Lulan also implements tailored benefits programs for each community where it partners with artisans. (Blossom rejects phrases like "where we source product.") If the artisans need, say, education in their communities, or if they need eye care, Lulan finds a way to connect them to local schools or optometrists, and will pay for educational fees, or buy them glasses. The benefits Lulan sets up will vary community to community.
Blossom says Lulan invests in "whatever it takes to strengthen the community, near- and short-term, at the community's request." This is all part of her mission to celebrate crafts people, and to use "design thinking" to reinvent the supply chain.
By The Book: Blossom has written extensively about her work as a designer of beautiful things, but more so of sustainable business and systems in a new book, Material Change (October 8, 2011, Metropolis). The book contains stunning photography and art highlighting the ideas and people who inspired the bright-eyed, soft-spoken CEO and Aspen Fellow.
In a foreword to Material Change, design guru Yves Behar writes: "What does the future of design look like? It looks like this," and lauds Blossom and Lulan as a "new model for an exchange of service that goes far beyond a purely economic exchange."
High (Minded) Tech: In Material Change Blossom briefly touches upon the impact of technology--from traditional looms to design software like AutoCAD--on the world's supply chains. So far, technology hasn't made the impact she hopes it eventually will, she tells FastCompany.com:
"Technology is failing to address some of the most dramatic human problems because of a lack of design thinking. It has started to impact the transparency of supply chains related to businesses that provide us with any goods, from our food and electronics to anything else. But it can and must do more.
Ultimately when you talk about a supply chain, you have to talk about actual workers somewhere. What does their building look like, what does the work look like, how many hours are they working each day, how do their bosses treat these people, what are their wages, what does their future look like…?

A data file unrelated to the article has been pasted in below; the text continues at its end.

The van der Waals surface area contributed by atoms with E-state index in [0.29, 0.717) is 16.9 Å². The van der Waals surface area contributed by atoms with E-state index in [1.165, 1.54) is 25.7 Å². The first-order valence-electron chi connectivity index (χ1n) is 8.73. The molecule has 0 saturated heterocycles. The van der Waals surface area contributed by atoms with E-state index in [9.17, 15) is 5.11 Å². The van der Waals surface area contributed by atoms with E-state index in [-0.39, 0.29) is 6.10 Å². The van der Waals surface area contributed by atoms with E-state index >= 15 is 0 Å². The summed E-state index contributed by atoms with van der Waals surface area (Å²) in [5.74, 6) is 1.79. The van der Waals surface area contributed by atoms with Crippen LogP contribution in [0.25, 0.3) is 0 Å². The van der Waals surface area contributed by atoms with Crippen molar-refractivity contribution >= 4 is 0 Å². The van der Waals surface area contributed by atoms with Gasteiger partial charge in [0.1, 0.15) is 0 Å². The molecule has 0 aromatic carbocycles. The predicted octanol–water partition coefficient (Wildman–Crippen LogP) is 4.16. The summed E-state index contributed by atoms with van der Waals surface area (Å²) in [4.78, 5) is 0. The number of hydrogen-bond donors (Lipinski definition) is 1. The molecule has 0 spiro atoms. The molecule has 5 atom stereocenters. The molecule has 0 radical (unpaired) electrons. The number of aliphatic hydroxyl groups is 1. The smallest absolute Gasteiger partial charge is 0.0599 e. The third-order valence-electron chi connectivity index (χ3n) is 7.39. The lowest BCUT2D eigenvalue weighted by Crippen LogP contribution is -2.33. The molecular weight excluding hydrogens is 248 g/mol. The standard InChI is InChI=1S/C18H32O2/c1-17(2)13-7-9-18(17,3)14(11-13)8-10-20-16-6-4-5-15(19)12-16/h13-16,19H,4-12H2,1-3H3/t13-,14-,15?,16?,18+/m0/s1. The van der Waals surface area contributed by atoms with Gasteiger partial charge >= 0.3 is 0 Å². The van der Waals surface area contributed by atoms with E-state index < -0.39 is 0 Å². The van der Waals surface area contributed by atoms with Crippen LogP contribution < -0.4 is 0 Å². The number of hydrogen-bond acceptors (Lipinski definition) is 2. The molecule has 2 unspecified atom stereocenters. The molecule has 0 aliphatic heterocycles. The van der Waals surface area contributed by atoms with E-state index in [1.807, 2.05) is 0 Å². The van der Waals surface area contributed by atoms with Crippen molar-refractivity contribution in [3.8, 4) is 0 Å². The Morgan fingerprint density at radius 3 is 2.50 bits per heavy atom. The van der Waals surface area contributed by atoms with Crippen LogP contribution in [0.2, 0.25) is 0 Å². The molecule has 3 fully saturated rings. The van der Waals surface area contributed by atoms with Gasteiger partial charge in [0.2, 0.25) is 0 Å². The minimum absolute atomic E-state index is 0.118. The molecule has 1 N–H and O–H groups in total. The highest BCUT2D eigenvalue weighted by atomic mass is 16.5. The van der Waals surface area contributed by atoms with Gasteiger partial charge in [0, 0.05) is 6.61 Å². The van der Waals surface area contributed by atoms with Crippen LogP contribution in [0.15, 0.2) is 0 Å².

When people-- and I mean CEOs, people in government and consumers alike-- begin asking all those questions, that's when technology can be used to make its strongest impact. Technology alone, that can't change things. Ideas alone can't either. It always comes down to how humans treat and value humans."
Next Big Thing: Blossom's next big plan for Lulan is to launch a website in 2012 called We've that provides "a novel way to buy and sell artisanal goods, and is driven by story." It's not a simple catalog or ecommerce site, she says. It will differ from sites like Etsy, where some millions of products are up for sale at any one time from designers in all walks of life.
"People will be at the center of We've," Blossom says. "We will have deep relationships with artisans that sell on We've. It will be highly curated. We've, like Lulan, will also give the artisans skills, especially in terms of design and business savvy, to help them market and connect with buyers."
We've represents a digital extension of what Lulan Artisans is already doing for the design industry with just four full-time employees. Blossom is currently in the process of raising funds to develop We've and expand her team in San Francisco.